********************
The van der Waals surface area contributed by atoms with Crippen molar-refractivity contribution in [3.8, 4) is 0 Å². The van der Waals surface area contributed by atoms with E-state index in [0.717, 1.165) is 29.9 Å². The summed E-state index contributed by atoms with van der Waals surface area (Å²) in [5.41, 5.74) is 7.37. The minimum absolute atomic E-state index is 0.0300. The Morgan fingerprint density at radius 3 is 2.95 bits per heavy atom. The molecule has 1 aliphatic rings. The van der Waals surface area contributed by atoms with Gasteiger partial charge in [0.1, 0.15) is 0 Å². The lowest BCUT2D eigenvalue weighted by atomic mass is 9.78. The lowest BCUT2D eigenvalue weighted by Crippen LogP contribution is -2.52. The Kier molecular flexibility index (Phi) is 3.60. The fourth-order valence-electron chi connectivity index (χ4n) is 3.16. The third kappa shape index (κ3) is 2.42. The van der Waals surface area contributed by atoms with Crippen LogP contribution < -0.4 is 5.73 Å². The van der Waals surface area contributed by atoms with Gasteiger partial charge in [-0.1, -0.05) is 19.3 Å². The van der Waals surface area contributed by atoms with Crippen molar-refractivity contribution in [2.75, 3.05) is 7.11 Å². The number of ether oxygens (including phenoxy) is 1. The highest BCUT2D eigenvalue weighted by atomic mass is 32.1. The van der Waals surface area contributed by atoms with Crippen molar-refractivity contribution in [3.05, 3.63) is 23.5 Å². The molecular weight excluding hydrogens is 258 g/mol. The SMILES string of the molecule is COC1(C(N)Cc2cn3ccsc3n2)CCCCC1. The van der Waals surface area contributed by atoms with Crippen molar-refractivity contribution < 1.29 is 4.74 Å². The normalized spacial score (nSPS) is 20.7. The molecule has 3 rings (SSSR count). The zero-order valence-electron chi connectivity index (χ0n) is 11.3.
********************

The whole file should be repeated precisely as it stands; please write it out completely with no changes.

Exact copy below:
The van der Waals surface area contributed by atoms with Crippen molar-refractivity contribution in [3.8, 4) is 0 Å². The van der Waals surface area contributed by atoms with E-state index in [0.717, 1.165) is 29.9 Å². The summed E-state index contributed by atoms with van der Waals surface area (Å²) in [5.41, 5.74) is 7.37. The minimum absolute atomic E-state index is 0.0300. The Morgan fingerprint density at radius 3 is 2.95 bits per heavy atom. The molecule has 1 aliphatic rings. The van der Waals surface area contributed by atoms with Gasteiger partial charge in [0.1, 0.15) is 0 Å². The lowest BCUT2D eigenvalue weighted by atomic mass is 9.78. The lowest BCUT2D eigenvalue weighted by Crippen LogP contribution is -2.52. The Kier molecular flexibility index (Phi) is 3.60. The fourth-order valence-electron chi connectivity index (χ4n) is 3.16. The third kappa shape index (κ3) is 2.42. The van der Waals surface area contributed by atoms with Crippen LogP contribution < -0.4 is 5.73 Å². The van der Waals surface area contributed by atoms with Gasteiger partial charge in [-0.1, -0.05) is 19.3 Å². The van der Waals surface area contributed by atoms with Crippen molar-refractivity contribution in [2.75, 3.05) is 7.11 Å². The number of ether oxygens (including phenoxy) is 1. The highest BCUT2D eigenvalue weighted by atomic mass is 32.1. The van der Waals surface area contributed by atoms with Crippen molar-refractivity contribution in [3.05, 3.63) is 23.5 Å². The molecular weight excluding hydrogens is 258 g/mol. The SMILES string of the molecule is COC1(C(N)Cc2cn3ccsc3n2)CCCCC1. The van der Waals surface area contributed by atoms with Crippen molar-refractivity contribution < 1.29 is 4.74 Å². The normalized spacial score (nSPS) is 20.7. The molecule has 3 rings (SSSR count). The zero-order valence-electron chi connectivity index (χ0n) is 11.3.